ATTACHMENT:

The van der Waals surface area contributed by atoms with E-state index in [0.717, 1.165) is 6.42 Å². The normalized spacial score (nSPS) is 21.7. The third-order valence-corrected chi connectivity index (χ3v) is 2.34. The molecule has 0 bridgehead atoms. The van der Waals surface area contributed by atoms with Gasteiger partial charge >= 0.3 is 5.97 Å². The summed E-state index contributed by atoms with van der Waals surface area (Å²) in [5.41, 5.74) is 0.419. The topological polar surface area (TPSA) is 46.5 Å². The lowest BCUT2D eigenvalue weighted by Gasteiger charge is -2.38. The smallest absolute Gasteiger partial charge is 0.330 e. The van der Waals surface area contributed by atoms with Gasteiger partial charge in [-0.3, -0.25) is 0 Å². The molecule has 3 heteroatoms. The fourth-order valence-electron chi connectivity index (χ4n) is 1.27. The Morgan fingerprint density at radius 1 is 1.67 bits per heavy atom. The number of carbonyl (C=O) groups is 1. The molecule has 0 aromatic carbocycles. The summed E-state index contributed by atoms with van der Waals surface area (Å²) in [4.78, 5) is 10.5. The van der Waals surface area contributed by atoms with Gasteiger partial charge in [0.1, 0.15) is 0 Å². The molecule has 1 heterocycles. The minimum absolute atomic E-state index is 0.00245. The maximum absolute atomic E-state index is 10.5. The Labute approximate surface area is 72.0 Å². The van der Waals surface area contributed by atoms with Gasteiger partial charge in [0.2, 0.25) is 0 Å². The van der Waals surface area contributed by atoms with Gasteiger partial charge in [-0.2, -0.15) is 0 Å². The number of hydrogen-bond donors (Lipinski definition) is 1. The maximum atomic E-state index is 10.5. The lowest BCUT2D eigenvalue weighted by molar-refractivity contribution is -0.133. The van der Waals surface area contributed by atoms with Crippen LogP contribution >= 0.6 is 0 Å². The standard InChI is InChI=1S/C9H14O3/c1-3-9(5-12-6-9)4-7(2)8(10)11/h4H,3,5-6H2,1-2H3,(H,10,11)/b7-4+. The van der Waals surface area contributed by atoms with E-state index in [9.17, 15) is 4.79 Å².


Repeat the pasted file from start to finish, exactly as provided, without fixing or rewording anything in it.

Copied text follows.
The van der Waals surface area contributed by atoms with E-state index in [0.717, 1.165) is 6.42 Å². The normalized spacial score (nSPS) is 21.7. The third-order valence-corrected chi connectivity index (χ3v) is 2.34. The molecule has 0 bridgehead atoms. The van der Waals surface area contributed by atoms with Gasteiger partial charge >= 0.3 is 5.97 Å². The summed E-state index contributed by atoms with van der Waals surface area (Å²) in [5.41, 5.74) is 0.419. The topological polar surface area (TPSA) is 46.5 Å². The lowest BCUT2D eigenvalue weighted by Gasteiger charge is -2.38. The smallest absolute Gasteiger partial charge is 0.330 e. The van der Waals surface area contributed by atoms with Gasteiger partial charge in [-0.3, -0.25) is 0 Å². The molecule has 3 heteroatoms. The fourth-order valence-electron chi connectivity index (χ4n) is 1.27. The Morgan fingerprint density at radius 1 is 1.67 bits per heavy atom. The number of carbonyl (C=O) groups is 1. The molecule has 0 aromatic carbocycles. The summed E-state index contributed by atoms with van der Waals surface area (Å²) in [4.78, 5) is 10.5. The van der Waals surface area contributed by atoms with Gasteiger partial charge in [0.1, 0.15) is 0 Å². The molecule has 1 heterocycles. The minimum absolute atomic E-state index is 0.00245. The maximum absolute atomic E-state index is 10.5. The Labute approximate surface area is 72.0 Å². The van der Waals surface area contributed by atoms with Gasteiger partial charge in [0.2, 0.25) is 0 Å². The van der Waals surface area contributed by atoms with Gasteiger partial charge in [-0.2, -0.15) is 0 Å². The number of hydrogen-bond donors (Lipinski definition) is 1. The maximum atomic E-state index is 10.5. The lowest BCUT2D eigenvalue weighted by molar-refractivity contribution is -0.133. The van der Waals surface area contributed by atoms with Crippen LogP contribution >= 0.6 is 0 Å². The standard InChI is InChI=1S/C9H14O3/c1-3-9(5-12-6-9)4-7(2)8(10)11/h4H,3,5-6H2,1-2H3,(H,10,11)/b7-4+. The van der Waals surface area contributed by atoms with E-state index in [9.17, 15) is 4.79 Å².